Severy’s run approaches the finish line | AspenTimes.com
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Severy’s run approaches the finish line

Paul Conrad/The Aspen Times file
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Christy Severy isn’t looking over her shoulder. Not until she finishes the final lap. Not until she’s run as hard as she can run for the last two miles – the final two out of so many – in what has been a brilliant four years at Aspen High School.Great runners don’t look back. Severy, the fifth of six children from Aspen’s first family of running, knows from experience. She knows from having watched her two older brothers win state titles, break school records and earn Division I scholarships. She knows from having watched her oldest sister, Robin, win a state title of her own in running.When it’s finally over today, when she crosses the finish line in Pueblo, Severy said she’ll assess her four years. She’ll look back on the four consecutive regional titles in the 3,200 meters, her four consecutive top-10 finishes at state, the four regional titles in cross country and the lone state title she won in cross country as a freshman. But not before the starting gun goes off. Not before she pushes herself for some 12-odd minutes around an oval in the hot afternoon sun.”I’m trying to just think about this one race and not put so much pressure on myself,” she said Thursday. “I’m just going to go and run as fast as I can.”But to understand Severy, and why she runs as hard as she does, you have to look back. You have to go back to her oldest brother, Christopher, who ran just as hard as, if not the hardest of the six Severy children.Aspen track and cross-country coach Chris Keleher remembers when he first met Christopher, who was a sophomore at the time. The young coach knew right away he had found a special athlete – a once-in-a-career type of star. Christopher had the natural ability to run, but that wasn’t just it. There was an unrivaled determination to run as fast as possible, to be the best, that distanced Christopher from his peers, Keleher said.”He set the bar,” Keleher said. “He would ride his bike every day to school because he was mentally tough. I’m sure he got a lot of it from [his parents] Chuck and Betty, but he set the example for the other four.”Before he left Aspen High School, Christopher Severy won three state titles – two in cross country and one in the 3,200. He then went on to run cross country at the University of Colorado, where he was an All-American.

Christopher died in a bicycling accident in 1998.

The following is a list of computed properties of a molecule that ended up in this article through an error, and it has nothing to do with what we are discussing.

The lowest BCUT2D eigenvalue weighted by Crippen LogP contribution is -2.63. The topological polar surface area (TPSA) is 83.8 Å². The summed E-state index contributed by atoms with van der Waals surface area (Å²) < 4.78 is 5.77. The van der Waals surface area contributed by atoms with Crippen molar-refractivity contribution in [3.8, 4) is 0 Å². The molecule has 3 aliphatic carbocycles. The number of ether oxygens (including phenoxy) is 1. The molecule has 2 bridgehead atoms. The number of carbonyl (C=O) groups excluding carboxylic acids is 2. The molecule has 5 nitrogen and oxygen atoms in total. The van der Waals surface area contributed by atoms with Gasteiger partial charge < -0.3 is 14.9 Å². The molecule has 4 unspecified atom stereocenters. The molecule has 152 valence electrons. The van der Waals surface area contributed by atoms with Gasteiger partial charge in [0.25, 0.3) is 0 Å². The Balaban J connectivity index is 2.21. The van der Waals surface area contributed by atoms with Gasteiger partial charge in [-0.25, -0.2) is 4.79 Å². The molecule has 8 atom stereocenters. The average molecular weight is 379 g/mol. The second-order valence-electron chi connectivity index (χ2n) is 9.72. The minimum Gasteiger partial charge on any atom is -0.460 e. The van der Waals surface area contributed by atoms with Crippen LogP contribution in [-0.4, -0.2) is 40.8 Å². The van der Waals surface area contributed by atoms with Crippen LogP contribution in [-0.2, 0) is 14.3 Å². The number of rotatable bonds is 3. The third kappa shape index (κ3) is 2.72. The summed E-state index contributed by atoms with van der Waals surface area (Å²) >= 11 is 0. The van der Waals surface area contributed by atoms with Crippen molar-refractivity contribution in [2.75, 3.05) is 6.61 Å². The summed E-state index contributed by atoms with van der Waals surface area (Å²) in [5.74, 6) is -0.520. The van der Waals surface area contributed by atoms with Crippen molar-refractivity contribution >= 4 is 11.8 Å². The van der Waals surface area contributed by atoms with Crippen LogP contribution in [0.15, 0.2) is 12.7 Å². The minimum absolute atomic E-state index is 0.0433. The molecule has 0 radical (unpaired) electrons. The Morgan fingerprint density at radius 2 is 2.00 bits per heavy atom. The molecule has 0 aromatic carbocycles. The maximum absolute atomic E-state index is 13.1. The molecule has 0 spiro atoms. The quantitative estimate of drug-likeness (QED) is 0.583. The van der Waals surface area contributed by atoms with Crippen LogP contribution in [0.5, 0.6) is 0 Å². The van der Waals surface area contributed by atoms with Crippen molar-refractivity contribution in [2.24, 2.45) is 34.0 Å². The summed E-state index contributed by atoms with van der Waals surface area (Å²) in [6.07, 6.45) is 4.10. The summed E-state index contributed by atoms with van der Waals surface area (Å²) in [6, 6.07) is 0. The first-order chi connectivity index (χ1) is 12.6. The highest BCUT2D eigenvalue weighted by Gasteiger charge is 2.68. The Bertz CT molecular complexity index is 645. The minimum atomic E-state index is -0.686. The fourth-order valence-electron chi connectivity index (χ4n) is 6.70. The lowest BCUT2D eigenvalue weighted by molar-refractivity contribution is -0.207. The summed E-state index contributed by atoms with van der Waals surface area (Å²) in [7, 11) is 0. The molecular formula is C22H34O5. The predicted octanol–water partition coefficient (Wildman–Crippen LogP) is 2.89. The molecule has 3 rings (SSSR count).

Keleher was right about Christopher Severy being special, but wrong when in his assumption that he would have only one athlete with such dedication during his coaching career. He didn’t realize all of Christopher’s siblings had similar traits and talent.The second-oldest, Robin, was an 800-meter runner who won a state title in the 4×800 relay as a junior. The third-oldest, Jonathan, broke his older brother’s school records in the mile and the two-mile, and won two state championships of his own – one in cross country and one in the 3,200. After high school, he also ran at CU, where was an All-American. The fourth in line, Elizabeth, never flourished as a runner because of knee injuries, but she excelled in hockey and won a state club title while in high school.When she entered high school four years ago, Christy Severy said she knew she had big expectations to live up to. When she won her state championship in cross country as a freshman, she assumed it would be the first of many. Entering her final individual race today, it appears it will be the only one.



A top-five finish at state in the two-mile would be an impressive finish for her, after she crossed the line seventh last year.At times, she said there has been frustration for being unable to match her form as a freshman. Her worst finish at a state meet was this past fall when she finished 12th in her final high school cross-country race.Still, she has learned to accept the good and the bad, and has come to grips with the pressures she puts on herself because of what her siblings accomplished before her.”It is hard,” she said. “There’s a lot of pressure that comes with that name, because people expect you to be good. If you have a bad race, everyone asks what happened.””It’s funny, because you have kids who measure themselves against the rest of the state,” Keleher said. “I think the Severys measure themselves against each other. It’s a tough ghost to be chasing when it’s one of your siblings – whoever it is, whether it’s Jon or Chris or Robin or Elizabeth. It’s big shoes to fill.”

When it’s over, Severy will only look back for a short while. Like her older brothers, she will continue to run in college. She has accepted a partial cross-country scholarship to run at the Division II level at the University of Colorado at Colorado Springs. As for Keleher, he’ll only look back a while as well. Severy’s youngest brother, Patrick, is in sixth grade, and there’s still the possibility he might be the next great distance runner with the familiar last name – maybe even the best yet.Regardless of what happens, Keleher said he feels privileged to have worked with five once-in-a-career athletes.”Who knows what Patrick is going to do, but it’s been fun,” he said. “I’ve learned a ton about coaching and running and just being a good person from them. I think that’s probably the best part of having coached them is that they’re just such good people to be around. They come back into town and they’ll call me and we’ll go for a run, or go to a movie, or whatever. I think running is such a little part of who they are as people.”Nate Peterson’s e-mail address is npeterson@aspentimes


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